A survey measuring support for service-connected students showed a decrease in available funds and several instances where support offices have disappeared entirely since the beginning of the COVID-19 pandemic.
The study, released Feb. 1 by Operation College Promise and reported Feb. 23 by Military Times, found 30% of respondents reported a decreased budget for military support, from the 2019-2020 academic year to the current session, against only 3% reporting an increase. Other data points from the 75 schools and more than 200 service-connected students surveyed presented similar trends:
- Office closures: 72% of schools surveyed have a dedicated military support office in this academic year, down from 80% in 2019-2020. Veterans’ support offices dropped from 82% to 76%.
- Student groups: 64% of schools surveyed have a student veterans’ organization this academic year, down from 72% in 2019-2020.
- COVID impact: Nearly 60% of students reported a “financial impact” caused by the pandemic, with 32% reporting an “impact on employment” and 52% citing “mental health implications.”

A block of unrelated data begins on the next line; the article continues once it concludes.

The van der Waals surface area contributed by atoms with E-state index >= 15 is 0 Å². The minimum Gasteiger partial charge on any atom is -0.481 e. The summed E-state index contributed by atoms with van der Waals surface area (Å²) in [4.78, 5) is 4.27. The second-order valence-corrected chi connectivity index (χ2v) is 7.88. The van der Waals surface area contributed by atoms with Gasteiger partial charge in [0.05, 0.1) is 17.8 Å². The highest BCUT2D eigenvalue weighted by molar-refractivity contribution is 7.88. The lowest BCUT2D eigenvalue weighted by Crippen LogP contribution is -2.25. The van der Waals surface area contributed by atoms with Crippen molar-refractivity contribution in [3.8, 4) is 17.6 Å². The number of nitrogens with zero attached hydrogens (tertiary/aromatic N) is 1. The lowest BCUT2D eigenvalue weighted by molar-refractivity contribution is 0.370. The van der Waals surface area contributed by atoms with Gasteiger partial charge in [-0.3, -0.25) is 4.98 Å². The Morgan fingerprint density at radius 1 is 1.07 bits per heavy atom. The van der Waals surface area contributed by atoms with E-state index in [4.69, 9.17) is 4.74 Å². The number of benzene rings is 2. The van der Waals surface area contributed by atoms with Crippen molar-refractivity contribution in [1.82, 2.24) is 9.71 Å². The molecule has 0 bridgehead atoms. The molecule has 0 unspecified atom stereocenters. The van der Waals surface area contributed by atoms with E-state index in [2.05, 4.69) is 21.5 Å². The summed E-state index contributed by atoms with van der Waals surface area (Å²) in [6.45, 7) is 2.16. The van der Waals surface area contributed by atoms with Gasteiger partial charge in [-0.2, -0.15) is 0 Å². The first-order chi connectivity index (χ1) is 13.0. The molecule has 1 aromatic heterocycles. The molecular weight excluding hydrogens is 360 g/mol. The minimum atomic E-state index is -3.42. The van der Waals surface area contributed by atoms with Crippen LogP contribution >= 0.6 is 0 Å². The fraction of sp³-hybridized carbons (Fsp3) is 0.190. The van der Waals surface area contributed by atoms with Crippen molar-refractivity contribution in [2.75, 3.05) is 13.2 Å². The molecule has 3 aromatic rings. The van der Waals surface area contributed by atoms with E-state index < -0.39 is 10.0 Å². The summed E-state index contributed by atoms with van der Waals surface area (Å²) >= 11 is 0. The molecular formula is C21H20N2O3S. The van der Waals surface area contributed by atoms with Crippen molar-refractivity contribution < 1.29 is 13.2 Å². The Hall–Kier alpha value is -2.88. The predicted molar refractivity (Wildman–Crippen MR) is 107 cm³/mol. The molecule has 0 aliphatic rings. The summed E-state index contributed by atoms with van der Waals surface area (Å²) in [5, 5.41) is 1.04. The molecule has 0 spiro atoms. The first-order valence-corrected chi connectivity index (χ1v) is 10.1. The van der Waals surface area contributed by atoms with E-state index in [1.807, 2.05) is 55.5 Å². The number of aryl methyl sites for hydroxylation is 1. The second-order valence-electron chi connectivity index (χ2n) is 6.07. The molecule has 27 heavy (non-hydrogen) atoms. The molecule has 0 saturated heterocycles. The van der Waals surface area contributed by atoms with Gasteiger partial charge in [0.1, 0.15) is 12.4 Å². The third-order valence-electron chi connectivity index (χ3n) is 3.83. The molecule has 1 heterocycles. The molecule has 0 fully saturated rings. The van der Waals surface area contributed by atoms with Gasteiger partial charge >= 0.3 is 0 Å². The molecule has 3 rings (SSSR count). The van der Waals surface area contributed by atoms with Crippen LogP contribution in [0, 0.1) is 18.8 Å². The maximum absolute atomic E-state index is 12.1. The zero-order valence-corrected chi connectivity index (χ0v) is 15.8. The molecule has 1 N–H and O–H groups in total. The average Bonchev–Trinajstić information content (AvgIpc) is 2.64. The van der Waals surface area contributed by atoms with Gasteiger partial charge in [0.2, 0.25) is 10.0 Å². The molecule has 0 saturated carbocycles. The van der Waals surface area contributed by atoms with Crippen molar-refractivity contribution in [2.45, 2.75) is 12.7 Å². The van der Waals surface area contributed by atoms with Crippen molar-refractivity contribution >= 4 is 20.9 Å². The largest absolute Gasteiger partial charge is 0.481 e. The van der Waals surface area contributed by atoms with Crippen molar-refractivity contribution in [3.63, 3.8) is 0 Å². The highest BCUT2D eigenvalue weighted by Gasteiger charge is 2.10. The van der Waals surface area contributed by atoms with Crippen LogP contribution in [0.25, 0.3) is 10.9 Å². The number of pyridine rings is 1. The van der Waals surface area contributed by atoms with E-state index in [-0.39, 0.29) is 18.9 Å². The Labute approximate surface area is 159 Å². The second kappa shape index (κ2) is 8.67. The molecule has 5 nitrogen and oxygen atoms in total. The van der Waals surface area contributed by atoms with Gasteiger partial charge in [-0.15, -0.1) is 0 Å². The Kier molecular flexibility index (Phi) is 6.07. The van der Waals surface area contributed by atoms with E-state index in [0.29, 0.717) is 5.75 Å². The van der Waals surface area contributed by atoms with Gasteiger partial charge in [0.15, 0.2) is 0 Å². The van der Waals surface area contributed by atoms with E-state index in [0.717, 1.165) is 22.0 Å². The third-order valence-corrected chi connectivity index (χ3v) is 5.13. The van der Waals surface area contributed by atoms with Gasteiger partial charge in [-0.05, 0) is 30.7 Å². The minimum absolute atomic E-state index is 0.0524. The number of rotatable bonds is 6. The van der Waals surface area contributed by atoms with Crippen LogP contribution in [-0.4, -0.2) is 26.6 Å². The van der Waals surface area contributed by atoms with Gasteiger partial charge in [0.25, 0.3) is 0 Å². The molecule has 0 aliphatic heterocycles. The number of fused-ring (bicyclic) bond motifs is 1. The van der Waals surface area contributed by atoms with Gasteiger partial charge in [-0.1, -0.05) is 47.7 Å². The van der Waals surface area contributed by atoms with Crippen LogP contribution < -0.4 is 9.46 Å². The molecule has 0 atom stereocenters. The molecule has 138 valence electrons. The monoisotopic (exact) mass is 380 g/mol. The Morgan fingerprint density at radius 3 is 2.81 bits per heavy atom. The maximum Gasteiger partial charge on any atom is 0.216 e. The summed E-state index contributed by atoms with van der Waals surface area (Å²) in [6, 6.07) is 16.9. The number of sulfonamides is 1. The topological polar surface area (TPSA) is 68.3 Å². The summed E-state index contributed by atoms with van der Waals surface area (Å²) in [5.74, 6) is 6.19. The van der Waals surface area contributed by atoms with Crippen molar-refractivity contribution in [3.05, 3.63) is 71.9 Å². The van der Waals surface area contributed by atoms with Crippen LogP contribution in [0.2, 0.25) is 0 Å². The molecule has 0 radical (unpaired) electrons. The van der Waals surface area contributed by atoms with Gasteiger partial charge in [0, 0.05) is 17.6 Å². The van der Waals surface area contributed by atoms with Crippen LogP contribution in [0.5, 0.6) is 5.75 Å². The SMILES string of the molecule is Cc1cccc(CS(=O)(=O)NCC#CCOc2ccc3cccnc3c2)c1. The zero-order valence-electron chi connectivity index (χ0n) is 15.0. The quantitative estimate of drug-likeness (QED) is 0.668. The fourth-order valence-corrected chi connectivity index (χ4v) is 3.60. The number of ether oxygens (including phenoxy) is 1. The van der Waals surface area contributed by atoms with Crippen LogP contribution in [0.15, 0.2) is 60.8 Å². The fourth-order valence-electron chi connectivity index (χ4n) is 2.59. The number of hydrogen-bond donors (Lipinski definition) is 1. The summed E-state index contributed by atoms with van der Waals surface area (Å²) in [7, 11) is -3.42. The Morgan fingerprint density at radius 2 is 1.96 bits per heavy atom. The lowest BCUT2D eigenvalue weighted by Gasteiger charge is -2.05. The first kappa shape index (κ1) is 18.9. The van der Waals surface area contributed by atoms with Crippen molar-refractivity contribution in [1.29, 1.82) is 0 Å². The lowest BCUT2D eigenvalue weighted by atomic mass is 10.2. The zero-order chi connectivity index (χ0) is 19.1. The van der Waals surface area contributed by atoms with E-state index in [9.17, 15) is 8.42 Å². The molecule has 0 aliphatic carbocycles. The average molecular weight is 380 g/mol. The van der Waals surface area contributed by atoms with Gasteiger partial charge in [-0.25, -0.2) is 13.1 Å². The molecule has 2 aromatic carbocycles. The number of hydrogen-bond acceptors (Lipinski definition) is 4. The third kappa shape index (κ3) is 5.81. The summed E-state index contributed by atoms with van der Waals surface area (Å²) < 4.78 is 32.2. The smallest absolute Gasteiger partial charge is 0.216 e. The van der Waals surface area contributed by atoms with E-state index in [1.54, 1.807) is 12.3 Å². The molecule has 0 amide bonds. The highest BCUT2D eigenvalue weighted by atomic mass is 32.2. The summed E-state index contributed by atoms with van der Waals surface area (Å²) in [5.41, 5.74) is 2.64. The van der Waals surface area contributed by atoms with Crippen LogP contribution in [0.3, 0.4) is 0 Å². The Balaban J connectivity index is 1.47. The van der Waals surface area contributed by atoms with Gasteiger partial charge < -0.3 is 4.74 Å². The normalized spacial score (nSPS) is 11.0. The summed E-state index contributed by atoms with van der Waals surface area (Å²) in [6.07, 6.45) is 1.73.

Operation College Promise teamed with the Texas A&M University System to produce the report.
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“Schools need to be cognizant that these services are often a yardstick for success and strive to find alternative support methods while advocating to maintain existing programming,” the report’s authors write. “The ability to do so will be a critical factor for military-connected student success.”
These online and on-campus support services can be critical to a student-veteran’s learning experience, said Col. Brian Anderson, USAF (Ret), MOAA’s senior director for transition and member services.
“This is another reminder to do thorough homework before making any higher-education decisions,” Anderson said. “Whether you’re learning virtually or on campus, veteran and military groups can provide more than just a support structure – they can be springboards for your growing professional network.”
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